How to Create a Financial Plan
Posted on Tuesday, February 17th, 2009 at 10:57 am
Megan Branch, Intern
David Bach is the best-selling author of the eight books in the Finish Rich series as well as Fight for Your Money and The Automatic Millionaire. In his latest book, The Finish Rich Dictionary, Bach defines 1001 essential financial terms and provides 10 essays packed with financial advice ranging from skipping your morning latte to avoiding common money mistakes. Below, we’ve excerpted Bach’s steps for creating a financial plan that will really work.
Make sure your goals are based on your values. By identifying your top five values, you can then base your goals on them. The more you base your goals on your values, the more likely it is that you will achieve them. After all, can you think of anything better or more exciting around which to plan your spending and investing than the things that really matter to you? And what could matter more than the values by which you and your partner want to live and grow? Ideally, each of these top five values should lead you to a specific key goal. You’ll write down a value and then, right next to it, a related goal on which you want to focus your time and energy.
Make your goals specific, detailed, and with a finish line. Wanting something and getting it are two different things. In order to achieve a goal, you must know precisely what it is that you’re after. In other words, you need to take those vague ideas and thoughts you have about what sort of life you’d like and make them specific. Your goal could be to buy a dream house by a lake. Or it could be getting your credit card bills paid off over the next 12 months, going to Hawaii on a dream vacation sometime in the next two years, or cleaning out the house from top to bottom in the next three months.
Put your top five goals in writing. Study after study has shown that writing down your goals makes it much more likely that you’ll achieve them. Writing down goals does something to you subconsciously that often brings the goal to you. For one thing, writing down your goals helps you make them more specific. For another, it makes your goals seem more real to you.
Start taking action toward your goals within 48 hours. If you don’t get moving immediately toward your goal, even if only in a small way, chances are you’ll never get moving at all. Even if it will take years to achieve a particular goal, there are still things you can do to start moving toward that goal right away. And you can do it within the next 48 hours. By taking this sort of specific, immediate action, your goal becomes even more real to you and, thus, even more exciting.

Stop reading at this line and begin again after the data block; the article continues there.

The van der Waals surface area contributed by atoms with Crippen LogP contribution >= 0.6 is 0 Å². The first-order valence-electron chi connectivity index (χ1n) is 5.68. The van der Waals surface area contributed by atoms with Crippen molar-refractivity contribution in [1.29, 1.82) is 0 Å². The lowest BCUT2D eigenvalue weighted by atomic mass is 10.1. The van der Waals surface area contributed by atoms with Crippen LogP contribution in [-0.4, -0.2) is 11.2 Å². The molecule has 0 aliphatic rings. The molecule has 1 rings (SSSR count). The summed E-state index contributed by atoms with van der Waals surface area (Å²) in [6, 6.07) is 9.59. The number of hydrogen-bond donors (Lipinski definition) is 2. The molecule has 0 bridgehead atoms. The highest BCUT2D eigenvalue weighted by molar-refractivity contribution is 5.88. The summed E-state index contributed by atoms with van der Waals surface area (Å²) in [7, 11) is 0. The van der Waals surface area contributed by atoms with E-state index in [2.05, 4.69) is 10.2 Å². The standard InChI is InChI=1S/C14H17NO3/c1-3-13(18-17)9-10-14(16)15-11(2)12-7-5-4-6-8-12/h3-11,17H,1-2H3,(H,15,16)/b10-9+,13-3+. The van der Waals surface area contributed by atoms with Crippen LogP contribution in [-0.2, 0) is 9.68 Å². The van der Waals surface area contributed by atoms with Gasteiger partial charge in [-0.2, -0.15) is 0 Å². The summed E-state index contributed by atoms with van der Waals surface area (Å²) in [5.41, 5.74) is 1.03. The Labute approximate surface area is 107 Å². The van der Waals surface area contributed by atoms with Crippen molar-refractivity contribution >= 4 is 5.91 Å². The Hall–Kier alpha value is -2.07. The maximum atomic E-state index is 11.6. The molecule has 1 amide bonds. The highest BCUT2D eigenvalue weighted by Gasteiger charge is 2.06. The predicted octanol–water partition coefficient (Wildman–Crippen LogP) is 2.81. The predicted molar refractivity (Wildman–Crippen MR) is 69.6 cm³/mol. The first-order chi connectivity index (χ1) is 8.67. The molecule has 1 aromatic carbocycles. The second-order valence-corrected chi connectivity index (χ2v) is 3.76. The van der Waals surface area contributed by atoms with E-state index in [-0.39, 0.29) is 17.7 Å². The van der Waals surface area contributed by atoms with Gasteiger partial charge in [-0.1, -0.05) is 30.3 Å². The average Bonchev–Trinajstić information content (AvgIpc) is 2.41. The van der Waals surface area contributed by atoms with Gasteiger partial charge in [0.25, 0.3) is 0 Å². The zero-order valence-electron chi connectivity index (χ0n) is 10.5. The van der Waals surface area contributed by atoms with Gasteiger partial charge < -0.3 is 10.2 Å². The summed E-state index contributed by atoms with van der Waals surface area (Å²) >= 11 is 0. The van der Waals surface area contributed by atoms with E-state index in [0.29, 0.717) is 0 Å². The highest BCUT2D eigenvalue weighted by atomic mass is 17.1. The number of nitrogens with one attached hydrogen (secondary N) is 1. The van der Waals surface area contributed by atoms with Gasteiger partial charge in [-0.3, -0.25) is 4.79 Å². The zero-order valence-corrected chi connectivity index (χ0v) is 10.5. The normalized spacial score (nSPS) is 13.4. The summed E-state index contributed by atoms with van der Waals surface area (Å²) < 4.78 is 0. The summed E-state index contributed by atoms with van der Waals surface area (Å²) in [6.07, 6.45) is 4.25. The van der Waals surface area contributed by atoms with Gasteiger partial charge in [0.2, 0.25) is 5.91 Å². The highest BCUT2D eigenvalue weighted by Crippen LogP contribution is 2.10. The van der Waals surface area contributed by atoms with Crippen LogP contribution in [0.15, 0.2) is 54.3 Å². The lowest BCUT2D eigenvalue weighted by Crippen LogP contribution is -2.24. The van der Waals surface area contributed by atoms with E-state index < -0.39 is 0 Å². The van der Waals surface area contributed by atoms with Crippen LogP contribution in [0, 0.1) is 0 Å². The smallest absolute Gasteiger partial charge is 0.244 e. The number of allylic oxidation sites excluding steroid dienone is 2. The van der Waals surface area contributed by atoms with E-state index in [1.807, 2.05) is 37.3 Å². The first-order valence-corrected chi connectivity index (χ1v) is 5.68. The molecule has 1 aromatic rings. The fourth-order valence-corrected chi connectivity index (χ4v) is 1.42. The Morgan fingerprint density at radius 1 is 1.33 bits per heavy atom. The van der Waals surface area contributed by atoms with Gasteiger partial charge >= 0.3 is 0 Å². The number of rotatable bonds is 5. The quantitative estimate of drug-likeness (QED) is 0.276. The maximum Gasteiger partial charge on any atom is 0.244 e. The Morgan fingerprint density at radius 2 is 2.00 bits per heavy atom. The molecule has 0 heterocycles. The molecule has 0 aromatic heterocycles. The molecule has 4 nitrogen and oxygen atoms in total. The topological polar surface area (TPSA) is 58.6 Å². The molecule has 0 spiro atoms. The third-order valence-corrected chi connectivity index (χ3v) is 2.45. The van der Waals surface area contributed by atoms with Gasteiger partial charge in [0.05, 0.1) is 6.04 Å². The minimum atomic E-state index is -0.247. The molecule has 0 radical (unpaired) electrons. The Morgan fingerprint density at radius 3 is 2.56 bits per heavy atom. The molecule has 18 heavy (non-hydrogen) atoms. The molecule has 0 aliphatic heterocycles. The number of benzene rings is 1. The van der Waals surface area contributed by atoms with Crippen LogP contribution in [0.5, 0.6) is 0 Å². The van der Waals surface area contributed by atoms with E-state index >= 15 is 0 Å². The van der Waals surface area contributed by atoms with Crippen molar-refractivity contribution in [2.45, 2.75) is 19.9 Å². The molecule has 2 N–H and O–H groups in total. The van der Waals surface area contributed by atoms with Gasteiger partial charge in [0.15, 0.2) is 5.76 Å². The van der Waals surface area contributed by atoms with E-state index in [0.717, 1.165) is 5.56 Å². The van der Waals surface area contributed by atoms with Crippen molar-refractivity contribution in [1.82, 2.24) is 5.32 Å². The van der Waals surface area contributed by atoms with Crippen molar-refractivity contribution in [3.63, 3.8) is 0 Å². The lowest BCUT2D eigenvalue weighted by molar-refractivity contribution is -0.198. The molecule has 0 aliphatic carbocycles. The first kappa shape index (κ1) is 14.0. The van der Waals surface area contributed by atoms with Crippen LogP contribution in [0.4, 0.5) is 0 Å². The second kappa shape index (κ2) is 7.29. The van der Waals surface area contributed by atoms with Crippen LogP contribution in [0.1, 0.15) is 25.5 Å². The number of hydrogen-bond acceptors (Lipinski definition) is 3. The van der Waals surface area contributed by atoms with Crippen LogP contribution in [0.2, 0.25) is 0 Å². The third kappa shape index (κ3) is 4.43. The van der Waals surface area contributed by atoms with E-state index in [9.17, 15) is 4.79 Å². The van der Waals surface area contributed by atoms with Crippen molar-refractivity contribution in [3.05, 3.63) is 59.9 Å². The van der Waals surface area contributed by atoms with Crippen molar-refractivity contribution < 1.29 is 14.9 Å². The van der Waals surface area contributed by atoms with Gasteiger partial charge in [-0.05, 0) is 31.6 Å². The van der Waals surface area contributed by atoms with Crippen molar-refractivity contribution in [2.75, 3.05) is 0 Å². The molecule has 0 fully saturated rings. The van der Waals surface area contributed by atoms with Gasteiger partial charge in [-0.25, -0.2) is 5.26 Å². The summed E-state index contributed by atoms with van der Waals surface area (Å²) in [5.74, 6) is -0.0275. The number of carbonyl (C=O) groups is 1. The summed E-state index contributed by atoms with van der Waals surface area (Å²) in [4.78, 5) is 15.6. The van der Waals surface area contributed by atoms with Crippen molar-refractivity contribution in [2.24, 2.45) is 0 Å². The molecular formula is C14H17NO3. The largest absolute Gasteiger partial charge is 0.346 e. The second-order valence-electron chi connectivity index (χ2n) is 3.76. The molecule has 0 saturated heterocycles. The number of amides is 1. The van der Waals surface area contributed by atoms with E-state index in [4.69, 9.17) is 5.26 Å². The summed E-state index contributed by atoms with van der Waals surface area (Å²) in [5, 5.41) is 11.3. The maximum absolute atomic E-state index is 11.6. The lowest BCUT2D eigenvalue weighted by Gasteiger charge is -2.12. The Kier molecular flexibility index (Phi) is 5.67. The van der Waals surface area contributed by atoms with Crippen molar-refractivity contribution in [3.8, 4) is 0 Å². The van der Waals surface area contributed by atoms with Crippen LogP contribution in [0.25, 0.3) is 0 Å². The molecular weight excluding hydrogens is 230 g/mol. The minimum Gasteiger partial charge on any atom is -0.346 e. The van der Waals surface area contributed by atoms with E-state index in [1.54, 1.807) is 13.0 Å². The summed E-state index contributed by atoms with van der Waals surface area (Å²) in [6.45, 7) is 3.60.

Enlist help. There’s no such thing as a “self-made” person. No one ever reaches a really important goal without some sort of help from some other person. It’s important to share your dreams and goals with the people you love and trust, but it also doesn’t hurt to share them with strangers, too. You never know—the person you’re sitting next to at a dinner party or a lecture may be in the perfect position to help you make your dream a reality. If you keep your goals to yourself, you could miss your big chance.
Get a rough idea of how much it will cost to achieve your goals. You need to get a sense of what it will take in dollars and cents to achieve your various goals. This will enable you to do two things: (1) understand how realistic (or unrealistic) your goals may be, and (2) get yourself started on a systematic savings and investment plan to accumulate the money you’ll need to achieve them. Some goals will take almost no time to save for, and some goals may take a lot of time and investing to reach. Since it’s important to know which is which, part of creating a Purpose-Focused Financial Plan involves estimating how much money you think you will ultimately need to pay for your top five goals. So ask yourself, What is this goal going to cost? How much do I need to start putting aside each week or month to help me get there?
If you live with a partner, make sure your goals match both your values. What’s the point of being with someone if you don’t share your most intimate dreams and thoughts with them? If you’ve got kids, share your dreams with them, too. Ask them what they’d like to see the family doing over the next three years. Ask them about their values, and then work together on a family list of five things that you all want to accomplish together.